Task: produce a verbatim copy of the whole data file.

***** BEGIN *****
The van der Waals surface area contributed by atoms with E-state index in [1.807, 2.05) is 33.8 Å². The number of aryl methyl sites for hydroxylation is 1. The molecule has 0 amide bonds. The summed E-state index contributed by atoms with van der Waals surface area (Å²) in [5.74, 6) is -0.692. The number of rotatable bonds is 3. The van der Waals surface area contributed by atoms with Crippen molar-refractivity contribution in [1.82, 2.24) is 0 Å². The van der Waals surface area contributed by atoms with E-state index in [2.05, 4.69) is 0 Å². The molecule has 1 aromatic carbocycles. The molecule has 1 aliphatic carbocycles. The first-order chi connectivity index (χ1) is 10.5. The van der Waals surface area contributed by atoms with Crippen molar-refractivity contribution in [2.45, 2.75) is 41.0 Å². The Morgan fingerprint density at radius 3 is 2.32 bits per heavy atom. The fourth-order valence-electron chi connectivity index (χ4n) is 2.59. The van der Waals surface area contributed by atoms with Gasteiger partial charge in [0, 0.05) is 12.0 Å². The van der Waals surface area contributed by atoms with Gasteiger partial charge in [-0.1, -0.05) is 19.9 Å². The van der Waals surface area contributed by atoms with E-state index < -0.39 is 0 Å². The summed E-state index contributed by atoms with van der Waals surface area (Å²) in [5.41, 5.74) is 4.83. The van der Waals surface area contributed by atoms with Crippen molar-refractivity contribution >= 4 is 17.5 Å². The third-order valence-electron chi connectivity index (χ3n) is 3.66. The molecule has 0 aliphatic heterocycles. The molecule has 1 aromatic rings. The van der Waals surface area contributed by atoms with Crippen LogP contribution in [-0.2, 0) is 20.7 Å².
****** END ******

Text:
The van der Waals surface area contributed by atoms with E-state index in [1.807, 2.05) is 33.8 Å². The number of aryl methyl sites for hydroxylation is 1. The molecule has 0 amide bonds. The summed E-state index contributed by atoms with van der Waals surface area (Å²) in [5.74, 6) is -0.692. The number of rotatable bonds is 3. The van der Waals surface area contributed by atoms with Crippen molar-refractivity contribution in [1.82, 2.24) is 0 Å². The van der Waals surface area contributed by atoms with E-state index in [2.05, 4.69) is 0 Å². The molecule has 1 aromatic carbocycles. The molecule has 1 aliphatic carbocycles. The first-order chi connectivity index (χ1) is 10.5. The van der Waals surface area contributed by atoms with Crippen molar-refractivity contribution in [2.45, 2.75) is 41.0 Å². The Morgan fingerprint density at radius 3 is 2.32 bits per heavy atom. The fourth-order valence-electron chi connectivity index (χ4n) is 2.59. The van der Waals surface area contributed by atoms with Gasteiger partial charge in [0, 0.05) is 12.0 Å². The van der Waals surface area contributed by atoms with Gasteiger partial charge in [-0.1, -0.05) is 19.9 Å². The van der Waals surface area contributed by atoms with E-state index < -0.39 is 0 Å². The summed E-state index contributed by atoms with van der Waals surface area (Å²) in [5.41, 5.74) is 4.83. The van der Waals surface area contributed by atoms with Crippen molar-refractivity contribution >= 4 is 17.5 Å². The third-order valence-electron chi connectivity index (χ3n) is 3.66. The molecule has 0 aliphatic heterocycles. The molecule has 1 aromatic rings. The van der Waals surface area contributed by atoms with Crippen LogP contribution in [-0.2, 0) is 20.7 Å².